Healthcare records Exposed by Breach Cause (October 2018)

Location of Breached Protected Health Information

Phishing is arguably the biggest cyber threat faced by healthcare organizations and October saw many phishing attacks reported by healthcare providers. In October, there were 9 incidents involving PHI exposure via email. There were also 9 network server-related breaches, which included hacks, malware, and ransomware attacks.

October 2018 Healthcare data Breach report - Location of Breached PHI

Data Breaches by Covered-Entity Type

In terms of the number of incidents, healthcare providers were the worst hit by data breaches in October with 20 reported breaches, followed by health plans/health insurers with 7. Four HIPAA business associate breaches were reported, three of which were by the same business associate – HealthFitness. One further breach had some business associate involvement.

In terms of the number of exposed records, health plans/insurers fared worse than other HIPAA-covered entities. 1,848,235 healthcare records were exposed at health plans/insurers, 221,994 healthcare records were exposed in healthcare provider breaches, and 39,501 records exposed by business associates.

October 2018 Healthcare Data Breaches by entity type

Healthcare Data Breaches by State

Texas was worst affected by healthcare data breaches in October. 5 breaches were reported by covered entities/business associates based in Texas. California, Connecticut, Illinois, and Washington each had 3 breaches reported. There were two breaches reported in each of Florida, Iowa, Indiana, and Pennsylvania. Minnesota, Missouri, North Carolina, New Mexico, Oklahoma, and Oregon had one breach apiece.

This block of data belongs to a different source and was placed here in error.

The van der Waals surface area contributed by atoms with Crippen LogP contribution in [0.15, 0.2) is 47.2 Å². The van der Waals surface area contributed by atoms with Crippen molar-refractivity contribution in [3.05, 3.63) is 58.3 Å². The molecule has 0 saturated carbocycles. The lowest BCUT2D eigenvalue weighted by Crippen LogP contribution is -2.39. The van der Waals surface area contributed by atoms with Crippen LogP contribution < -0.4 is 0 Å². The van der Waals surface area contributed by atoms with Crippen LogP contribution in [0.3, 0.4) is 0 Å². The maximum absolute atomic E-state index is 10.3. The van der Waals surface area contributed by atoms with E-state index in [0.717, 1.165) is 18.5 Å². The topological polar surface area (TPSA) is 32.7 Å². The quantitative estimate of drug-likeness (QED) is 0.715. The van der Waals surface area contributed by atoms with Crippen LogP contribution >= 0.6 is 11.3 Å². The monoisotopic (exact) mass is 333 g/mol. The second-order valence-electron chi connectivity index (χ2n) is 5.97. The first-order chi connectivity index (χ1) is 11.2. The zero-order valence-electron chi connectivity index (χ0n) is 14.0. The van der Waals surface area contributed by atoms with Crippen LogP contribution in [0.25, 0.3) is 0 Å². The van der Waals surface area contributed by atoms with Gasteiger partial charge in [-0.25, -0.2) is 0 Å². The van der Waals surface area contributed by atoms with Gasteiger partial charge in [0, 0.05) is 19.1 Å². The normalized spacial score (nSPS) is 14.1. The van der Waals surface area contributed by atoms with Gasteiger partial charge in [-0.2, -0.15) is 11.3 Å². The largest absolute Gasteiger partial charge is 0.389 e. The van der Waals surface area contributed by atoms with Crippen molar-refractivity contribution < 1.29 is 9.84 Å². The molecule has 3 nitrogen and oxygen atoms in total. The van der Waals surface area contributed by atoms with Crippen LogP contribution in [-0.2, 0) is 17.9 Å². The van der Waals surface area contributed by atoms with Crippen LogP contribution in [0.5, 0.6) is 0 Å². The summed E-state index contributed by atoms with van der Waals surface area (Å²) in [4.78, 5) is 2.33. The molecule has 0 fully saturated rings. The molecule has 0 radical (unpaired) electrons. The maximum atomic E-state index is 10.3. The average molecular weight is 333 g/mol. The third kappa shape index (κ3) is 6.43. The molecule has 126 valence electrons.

Penalties for HIPAA Violations in October

After a period of quiet on the HIPAA penalty front, the Department of Health and Human Services’ Office for Civil Rights announced three settlements in September related to filming patients without consent. There was just one HIPAA violation penalty issued by OCR in October, but it dwarfed all others.

The Anthem Inc., HIPAA violation penalty was expected, and given the scale of the breach (78.8 million records), the penalty was likely to be large. After assessing the extent of HIPAA violations, the scale of the breach, and its impact, OCR fined Anthem $16,000,000. The previous largest ever HIPAA penalty was $5,550,000 (Advocate Health Care Network, 2016)

In October, a multi-state action against the health insurer Aetna was concluded and settlements were reached to resolve the HIPAA violations. The penalties related to the impermissible disclosure of 13,160 plan members’ HIV/AIDS diagnoses via a mailing. Settlements were reached with Connecticut, New Jersey, and the District of Columbia totaling $640,170. Washington was also part of the multi-state action, but the settlement amount has not yet been decided.

Author: Steve Alder has many years of experience as a journalist, and comes from a background in market research. He is a specialist on legal and regulatory affairs, and has several years of experience writing about HIPAA. Steve holds a B.Sc. from the University of Liverpool.